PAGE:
In a wide-ranging conversation, Sara Avant Stover and I explored Death Mother from several perspectives. Sara’s own insights prompted me to move between different areas of my research, and our exchange encompassed trauma psychology, Jungian analysis, anthropology, evolution and personal experience
A vibrant exchange about the creation of emotional trauma, and the fear-laden and shame-filled inner world which form around it.
Discussion of how to define trauma, the trade-offs that come into play in the wake of traumatising events (and their roots in evolution), the difference between healing and curing trauma.
When we experience overwhelming pain and fear, we develop an unconscious conviction that our life is at risk. As a result, survival systems are activated in our minds and bodies and we move onto a different developmental path to the one we would have followed had we not been traumatised. We begin to live our lives from within a ‘trauma-world’.
We are becoming increasingly aware of how widespread trauma is, and of the huge costs it imposes not only on individuals and their immediate communities, but also on society more generally. But there is a great deal of misunderstanding about trauma, and we need to develop far greater clarity if we are to work with it more effectively.
Introducing trauma-worlds and how they effect our daily lives.
The Death Mother as Nature’s Shadow: Fostering compassion and healing through an evolutionary consciousness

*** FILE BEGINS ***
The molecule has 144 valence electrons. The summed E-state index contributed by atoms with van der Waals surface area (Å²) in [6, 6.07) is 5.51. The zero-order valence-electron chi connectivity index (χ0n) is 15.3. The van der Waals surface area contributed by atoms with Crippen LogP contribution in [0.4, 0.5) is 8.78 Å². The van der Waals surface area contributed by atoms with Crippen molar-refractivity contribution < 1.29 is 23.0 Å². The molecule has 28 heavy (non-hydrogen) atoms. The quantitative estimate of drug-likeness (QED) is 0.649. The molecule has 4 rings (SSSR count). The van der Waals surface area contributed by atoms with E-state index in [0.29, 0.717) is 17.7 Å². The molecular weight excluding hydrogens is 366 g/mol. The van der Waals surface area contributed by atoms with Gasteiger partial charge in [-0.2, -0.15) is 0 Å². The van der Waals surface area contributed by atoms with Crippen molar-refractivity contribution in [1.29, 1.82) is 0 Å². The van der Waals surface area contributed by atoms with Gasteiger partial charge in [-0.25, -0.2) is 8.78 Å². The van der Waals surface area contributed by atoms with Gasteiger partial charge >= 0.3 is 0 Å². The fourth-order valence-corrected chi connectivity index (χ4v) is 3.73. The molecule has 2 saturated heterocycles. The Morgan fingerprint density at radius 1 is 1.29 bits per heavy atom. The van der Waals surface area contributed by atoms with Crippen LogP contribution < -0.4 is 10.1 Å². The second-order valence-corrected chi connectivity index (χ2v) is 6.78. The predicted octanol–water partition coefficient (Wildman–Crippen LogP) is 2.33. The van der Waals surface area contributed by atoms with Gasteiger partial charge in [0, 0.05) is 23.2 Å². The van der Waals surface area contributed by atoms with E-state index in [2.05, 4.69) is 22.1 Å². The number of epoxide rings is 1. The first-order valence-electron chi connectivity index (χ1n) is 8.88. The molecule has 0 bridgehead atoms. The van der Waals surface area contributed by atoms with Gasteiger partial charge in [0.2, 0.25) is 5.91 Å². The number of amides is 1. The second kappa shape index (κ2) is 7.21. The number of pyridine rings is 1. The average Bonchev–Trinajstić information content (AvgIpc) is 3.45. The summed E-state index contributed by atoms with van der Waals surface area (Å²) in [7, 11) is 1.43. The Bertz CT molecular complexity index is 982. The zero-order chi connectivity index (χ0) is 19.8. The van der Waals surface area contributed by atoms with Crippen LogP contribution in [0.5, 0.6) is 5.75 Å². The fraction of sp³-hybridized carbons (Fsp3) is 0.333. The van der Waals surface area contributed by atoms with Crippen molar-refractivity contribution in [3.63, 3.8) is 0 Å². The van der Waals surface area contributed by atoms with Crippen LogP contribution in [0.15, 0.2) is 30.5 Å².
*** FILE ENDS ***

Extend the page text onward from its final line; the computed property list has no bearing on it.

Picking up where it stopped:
Western culture tends to view maternal ambivalence and hostility as unnatural. Evolutionary research challenges this view. The situations faced by ancestral mothers sometimes made abandoning a child inevitable. Recognising this fosters compassion for today’s struggling mothers, as well as greater understanding of the trauma carried by their children.
Trauma-worlds as the altered reality that we begin to inhabit in the wake of unaddressed childhood wounds.
The Death Mother is best understood when approached with compassionate curiosity and from a variety of perspectives. Here she is explored through Jungian, psychodynamic, evolutionary and anthropological lenses. The aim is to help both mothers who are living this damaging energy, and those who grow up damaged through encounters with this energy.
When we suffer experiences that are emotionally damaging, survival systems are activated inside of us. These systems are built around fear, dissociation, and shame. They change how we feel and think about both ourselves and others. They also change how we behave. In the short term these changes are protective, but in the long term they create terrible suffering. Indeed, as the changes are incorporated into both our minds and bodies, we start to live from within a reality that is distorted, self-critical and dulled. I call this reality a ‘trauma-world’. In this presentation I’ll describe trauma-worlds, the protection that they offer and the suffering that they create. I’ll then explore how we can transform our trauma-worlds, and move away from their distortions towards a more compassionate and vibrant life.